A PUBLIC consultation is due to take place on new legislation on short-term rentals in the Highlands. The online consultation will include local communities, businesses and the public and will focus on Highland Council’s draft policy statement on the new mandatory short-term rental licensing scheme, which is due to come into effect on October 1. The licensing scheme will apply to a wide range of accommodation, including self-catering properties, bed and breakfasts, guesthouses, glamping pods and yurts.
The licensing scheme was put in place by the Scottish Government to ensure security for short-term rentals, to solve problems faced by neighbours, to help local authorities know and understand what is happening in their area and to deal complaints effectively. It also allows local authorities to ensure that people offering short-term rentals are suitable.
Consultation on the draft policy and proposed additional terms for short-term rentals runs until Friday, August 5, 2022 and the link to participate can be found on the home page of the council’s website or on the page – https://www.highland.gov.uk/license-stl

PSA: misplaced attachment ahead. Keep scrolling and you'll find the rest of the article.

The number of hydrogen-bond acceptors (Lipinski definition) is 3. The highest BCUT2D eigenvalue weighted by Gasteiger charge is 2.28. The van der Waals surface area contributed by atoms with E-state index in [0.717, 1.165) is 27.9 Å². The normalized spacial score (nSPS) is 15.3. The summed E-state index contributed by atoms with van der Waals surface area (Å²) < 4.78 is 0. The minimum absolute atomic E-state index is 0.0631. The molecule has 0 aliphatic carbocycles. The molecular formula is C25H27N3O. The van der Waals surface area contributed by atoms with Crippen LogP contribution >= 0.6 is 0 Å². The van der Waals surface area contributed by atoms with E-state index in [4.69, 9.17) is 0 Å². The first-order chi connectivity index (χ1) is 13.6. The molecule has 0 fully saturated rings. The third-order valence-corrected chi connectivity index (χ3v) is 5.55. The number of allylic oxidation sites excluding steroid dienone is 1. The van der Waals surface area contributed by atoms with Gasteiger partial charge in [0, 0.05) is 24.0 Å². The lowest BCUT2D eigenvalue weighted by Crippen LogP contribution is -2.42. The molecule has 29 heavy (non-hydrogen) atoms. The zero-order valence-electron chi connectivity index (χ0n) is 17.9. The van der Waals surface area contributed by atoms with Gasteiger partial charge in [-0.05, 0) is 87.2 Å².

Feedback from the consultation will be presented and discussed at the Highland Licensing Committee meeting on September 6, 2022, where members will finalize their policy statement.
The chairman of the committee, Councilor Sean Kennedy, said: “Due to a change in legislation, all local authorities are required to open a licensing scheme for short-term rentals by October 1 this year.
“The legislation aims to ensure that the economic and tourism benefits of short-term rentals are balanced with the needs and concerns of local communities.
“This will be a significant change for anyone renting accommodation, so I encourage people to review the draft policy and give us feedback before the consultation ends.”